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ARS Home » Pacific West Area » Pullman, Washington » WHGQ » Research » Publications at this Location » Publication #297858

Research Project: Genetic Improvement of Wheat and Barley for Resistance to Biotic and Abiotic Stresses

Location: Wheat Health, Genetics, and Quality Research

Title: Loss of Arabidopsis thaliana seed dormancy is associated with increased accumulation of the GID1 GA hormone receptors

Author
item Hauvermale, Amber - Washington State University
item Tuttle, Keiko - Washington State University
item Takebayashi, Yumiko - Riken Institute
item Mitsunori, Seo - Riken Institute
item Steber, Camille

Submitted to: Plant Cell Physiology
Publication Type: Peer Reviewed Journal
Publication Acceptance Date: 7/1/2015
Publication Date: 9/8/2015
Citation: Hauvermale, A.L., Tuttle, K.M., Takebayashi, Y., Mitsunori, S., Steber, C.M. 2015. Loss of Arabidopsis thaliana seed dormancy is associated with increased accumulation of the GID1 GA hormone receptors. Plant Cell Physiology. 56(9):1773-1785.

Interpretive Summary: The control of seed germination is essential in all crops plants. Even seed germination and seedling emergence is essential to obtaining good stand establishment and yield. And in cereals, seed dormancy is essential to preventing preharvest sprouting if rain occurs before harvest. This study places an important puzzle piece into the seed dormancy/germination jigsaw puzzle, by showing that loss of seed dormancy prepares a seed/plant embryo to respond to the germination hormone GA. The receptor protein that hears the GA signal, GID1 (GA-insensitive dwarf), is activated in response to dormancy loss through dry storage/after-ripening and through moist chilling. This tells us that the GA receptor is likely a good marker to judge the ability of a seed to germinate.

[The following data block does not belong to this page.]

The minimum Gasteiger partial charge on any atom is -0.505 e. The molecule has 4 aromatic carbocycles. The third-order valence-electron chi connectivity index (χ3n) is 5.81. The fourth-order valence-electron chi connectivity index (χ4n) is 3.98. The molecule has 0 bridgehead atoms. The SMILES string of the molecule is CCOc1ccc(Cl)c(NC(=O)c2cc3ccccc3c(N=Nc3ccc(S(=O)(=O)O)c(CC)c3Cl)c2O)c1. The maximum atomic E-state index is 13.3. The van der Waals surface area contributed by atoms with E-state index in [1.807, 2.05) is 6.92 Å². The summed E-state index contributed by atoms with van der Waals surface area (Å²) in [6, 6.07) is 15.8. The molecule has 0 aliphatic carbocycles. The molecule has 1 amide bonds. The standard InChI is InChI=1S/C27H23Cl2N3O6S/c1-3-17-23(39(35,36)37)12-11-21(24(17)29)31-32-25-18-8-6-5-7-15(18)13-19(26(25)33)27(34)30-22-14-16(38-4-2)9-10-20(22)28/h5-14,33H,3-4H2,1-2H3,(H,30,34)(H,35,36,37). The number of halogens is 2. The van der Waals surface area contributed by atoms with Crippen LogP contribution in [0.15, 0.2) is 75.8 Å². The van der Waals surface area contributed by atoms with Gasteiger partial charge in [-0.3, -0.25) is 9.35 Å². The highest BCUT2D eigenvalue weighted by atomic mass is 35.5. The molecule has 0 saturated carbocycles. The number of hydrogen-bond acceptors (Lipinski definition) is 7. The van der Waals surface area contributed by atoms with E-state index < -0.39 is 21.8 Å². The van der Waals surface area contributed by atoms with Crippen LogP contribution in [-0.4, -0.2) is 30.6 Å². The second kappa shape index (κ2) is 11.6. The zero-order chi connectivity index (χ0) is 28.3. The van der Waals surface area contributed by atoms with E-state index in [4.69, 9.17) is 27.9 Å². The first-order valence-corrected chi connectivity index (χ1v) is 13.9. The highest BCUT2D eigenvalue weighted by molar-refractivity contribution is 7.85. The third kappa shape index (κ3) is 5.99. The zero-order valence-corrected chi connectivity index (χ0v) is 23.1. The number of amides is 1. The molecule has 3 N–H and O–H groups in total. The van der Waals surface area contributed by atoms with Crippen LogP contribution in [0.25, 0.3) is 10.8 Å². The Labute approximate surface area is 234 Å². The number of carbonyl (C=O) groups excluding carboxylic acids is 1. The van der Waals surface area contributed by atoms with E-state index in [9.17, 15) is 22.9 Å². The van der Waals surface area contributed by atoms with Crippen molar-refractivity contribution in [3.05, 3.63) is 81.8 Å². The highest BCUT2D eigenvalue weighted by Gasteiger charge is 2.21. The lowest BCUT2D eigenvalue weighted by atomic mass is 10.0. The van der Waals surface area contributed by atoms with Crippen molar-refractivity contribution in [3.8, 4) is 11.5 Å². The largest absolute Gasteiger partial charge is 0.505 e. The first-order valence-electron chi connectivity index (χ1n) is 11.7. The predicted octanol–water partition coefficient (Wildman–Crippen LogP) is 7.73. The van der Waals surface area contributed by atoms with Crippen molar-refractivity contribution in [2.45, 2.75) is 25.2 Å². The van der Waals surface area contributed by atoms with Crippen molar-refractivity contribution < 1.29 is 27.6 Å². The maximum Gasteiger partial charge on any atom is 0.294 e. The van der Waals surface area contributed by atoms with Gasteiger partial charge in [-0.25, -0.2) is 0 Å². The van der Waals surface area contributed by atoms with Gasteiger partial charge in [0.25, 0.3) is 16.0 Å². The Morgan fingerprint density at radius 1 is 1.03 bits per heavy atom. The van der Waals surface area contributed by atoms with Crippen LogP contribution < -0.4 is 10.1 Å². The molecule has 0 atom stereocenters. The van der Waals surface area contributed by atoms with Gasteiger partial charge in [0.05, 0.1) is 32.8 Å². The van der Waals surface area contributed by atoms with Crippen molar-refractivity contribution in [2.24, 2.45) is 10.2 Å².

Technical Abstract: Two hormone signaling pathways regulate the transition from seed dormancy to germination; abscisic acid (ABA) establishes and maintains seed dormancy and gibberellin (GA) stimulates seed germination. Seed dormancy prevents the germination of young seeds, providing time for seed dispersal and ensuring germination in the appropriate season and condition. Seed dormancy is lost through a period of dry storage called after-ripening or through moist chilling (cold stratification). Both of these treatments are associated with decreased ABA accumulation, but increased GA hormone levels have been detected only with cold stratification. After-ripening and cold stratification act additively to enhance GA hormone sensitivity in ga1-3 seeds that cannot synthesize GA. The effect of these dormancy-breaking treatments is enhanced by overexpression of the GA receptor genes, GID1a, GID1b, GID1c (GA-INSENSITIVE DWARF), but GID1b has the strongest effect. After-ripening induces GID1b, but not GID1a or GID1c mRNA accumulation. The rise in GID1b transcript with after-ripening was not associated with decreases in ABA levels, suggesting that GID1 regulation by after-ripening is ABA-independent. Cold stratification stimulated the accumulation of all three GID1 transcripts. However, cold stratification resulted in no increase in GA sensitivity during ga1-3 seed germination unless seeds were after-ripened. This may be due to the fact that after-ripening stimulates HA:GID1a, HA:GID1b, and HA:GID1c protein accumulation independently of transcript abundance. The three GID1 GA receptor transcripts showed other differences in expression pattern. GID1b transcript accumulation depended most strongly on DELLA RGL2, whereas GID1a and GID1c were more strongly down-regulated in the dark.